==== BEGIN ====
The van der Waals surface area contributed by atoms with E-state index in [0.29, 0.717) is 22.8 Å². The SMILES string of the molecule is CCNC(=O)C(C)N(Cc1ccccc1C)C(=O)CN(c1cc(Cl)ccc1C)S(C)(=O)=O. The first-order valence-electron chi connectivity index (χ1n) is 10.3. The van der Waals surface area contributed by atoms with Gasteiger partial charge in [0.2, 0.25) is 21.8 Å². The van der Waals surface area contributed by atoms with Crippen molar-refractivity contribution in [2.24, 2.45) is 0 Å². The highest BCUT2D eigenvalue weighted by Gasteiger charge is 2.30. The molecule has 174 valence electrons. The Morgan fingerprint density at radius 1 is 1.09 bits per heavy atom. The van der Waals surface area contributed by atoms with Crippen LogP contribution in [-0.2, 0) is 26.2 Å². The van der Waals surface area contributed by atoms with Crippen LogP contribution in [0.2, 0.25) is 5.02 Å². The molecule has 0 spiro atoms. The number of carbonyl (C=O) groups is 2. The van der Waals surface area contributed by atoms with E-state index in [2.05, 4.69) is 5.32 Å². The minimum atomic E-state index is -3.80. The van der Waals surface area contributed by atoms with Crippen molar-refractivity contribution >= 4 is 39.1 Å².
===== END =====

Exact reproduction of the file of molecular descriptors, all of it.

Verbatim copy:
The van der Waals surface area contributed by atoms with E-state index in [0.29, 0.717) is 22.8 Å². The SMILES string of the molecule is CCNC(=O)C(C)N(Cc1ccccc1C)C(=O)CN(c1cc(Cl)ccc1C)S(C)(=O)=O. The first-order valence-electron chi connectivity index (χ1n) is 10.3. The van der Waals surface area contributed by atoms with Gasteiger partial charge in [0.2, 0.25) is 21.8 Å². The van der Waals surface area contributed by atoms with Crippen molar-refractivity contribution in [2.24, 2.45) is 0 Å². The highest BCUT2D eigenvalue weighted by Gasteiger charge is 2.30. The molecule has 174 valence electrons. The Morgan fingerprint density at radius 1 is 1.09 bits per heavy atom. The van der Waals surface area contributed by atoms with Crippen LogP contribution in [-0.2, 0) is 26.2 Å². The van der Waals surface area contributed by atoms with Crippen LogP contribution in [0.2, 0.25) is 5.02 Å². The molecule has 0 spiro atoms. The number of carbonyl (C=O) groups is 2. The van der Waals surface area contributed by atoms with E-state index in [2.05, 4.69) is 5.32 Å². The minimum atomic E-state index is -3.80. The van der Waals surface area contributed by atoms with Crippen molar-refractivity contribution >= 4 is 39.1 Å².